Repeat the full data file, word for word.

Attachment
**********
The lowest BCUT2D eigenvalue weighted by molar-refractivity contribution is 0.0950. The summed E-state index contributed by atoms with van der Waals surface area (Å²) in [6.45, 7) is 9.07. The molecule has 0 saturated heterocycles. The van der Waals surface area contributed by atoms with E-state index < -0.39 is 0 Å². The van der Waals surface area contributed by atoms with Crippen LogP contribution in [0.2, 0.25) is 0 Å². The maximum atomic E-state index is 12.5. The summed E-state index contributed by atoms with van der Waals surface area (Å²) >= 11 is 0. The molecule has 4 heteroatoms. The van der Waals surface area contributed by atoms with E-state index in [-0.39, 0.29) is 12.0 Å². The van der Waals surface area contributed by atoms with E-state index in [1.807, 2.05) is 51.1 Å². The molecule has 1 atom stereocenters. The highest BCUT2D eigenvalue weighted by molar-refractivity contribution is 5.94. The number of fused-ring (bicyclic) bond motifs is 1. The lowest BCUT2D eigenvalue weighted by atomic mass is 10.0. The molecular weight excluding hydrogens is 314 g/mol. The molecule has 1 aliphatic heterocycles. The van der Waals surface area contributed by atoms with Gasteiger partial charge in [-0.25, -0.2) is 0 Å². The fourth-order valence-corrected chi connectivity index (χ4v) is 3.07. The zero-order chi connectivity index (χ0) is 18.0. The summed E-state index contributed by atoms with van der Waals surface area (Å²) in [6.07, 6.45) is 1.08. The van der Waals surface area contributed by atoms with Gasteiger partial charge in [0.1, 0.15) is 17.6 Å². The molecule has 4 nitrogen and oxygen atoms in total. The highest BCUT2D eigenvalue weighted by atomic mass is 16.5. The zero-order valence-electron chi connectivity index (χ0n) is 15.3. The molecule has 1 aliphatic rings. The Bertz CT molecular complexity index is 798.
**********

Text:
The lowest BCUT2D eigenvalue weighted by molar-refractivity contribution is 0.0950. The summed E-state index contributed by atoms with van der Waals surface area (Å²) in [6.45, 7) is 9.07. The molecule has 0 saturated heterocycles. The van der Waals surface area contributed by atoms with E-state index < -0.39 is 0 Å². The van der Waals surface area contributed by atoms with Crippen LogP contribution in [0.2, 0.25) is 0 Å². The maximum atomic E-state index is 12.5. The summed E-state index contributed by atoms with van der Waals surface area (Å²) >= 11 is 0. The molecule has 4 heteroatoms. The van der Waals surface area contributed by atoms with E-state index in [-0.39, 0.29) is 12.0 Å². The van der Waals surface area contributed by atoms with E-state index in [1.807, 2.05) is 51.1 Å². The molecule has 1 atom stereocenters. The highest BCUT2D eigenvalue weighted by molar-refractivity contribution is 5.94. The number of fused-ring (bicyclic) bond motifs is 1. The lowest BCUT2D eigenvalue weighted by atomic mass is 10.0. The molecular weight excluding hydrogens is 314 g/mol. The molecule has 1 aliphatic heterocycles. The van der Waals surface area contributed by atoms with Gasteiger partial charge in [-0.25, -0.2) is 0 Å². The fourth-order valence-corrected chi connectivity index (χ4v) is 3.07. The zero-order chi connectivity index (χ0) is 18.0. The summed E-state index contributed by atoms with van der Waals surface area (Å²) in [6.07, 6.45) is 1.08. The van der Waals surface area contributed by atoms with Gasteiger partial charge in [0.1, 0.15) is 17.6 Å². The molecule has 4 nitrogen and oxygen atoms in total. The highest BCUT2D eigenvalue weighted by atomic mass is 16.5. The zero-order valence-electron chi connectivity index (χ0n) is 15.3. The molecule has 1 aliphatic rings. The Bertz CT molecular complexity index is 798.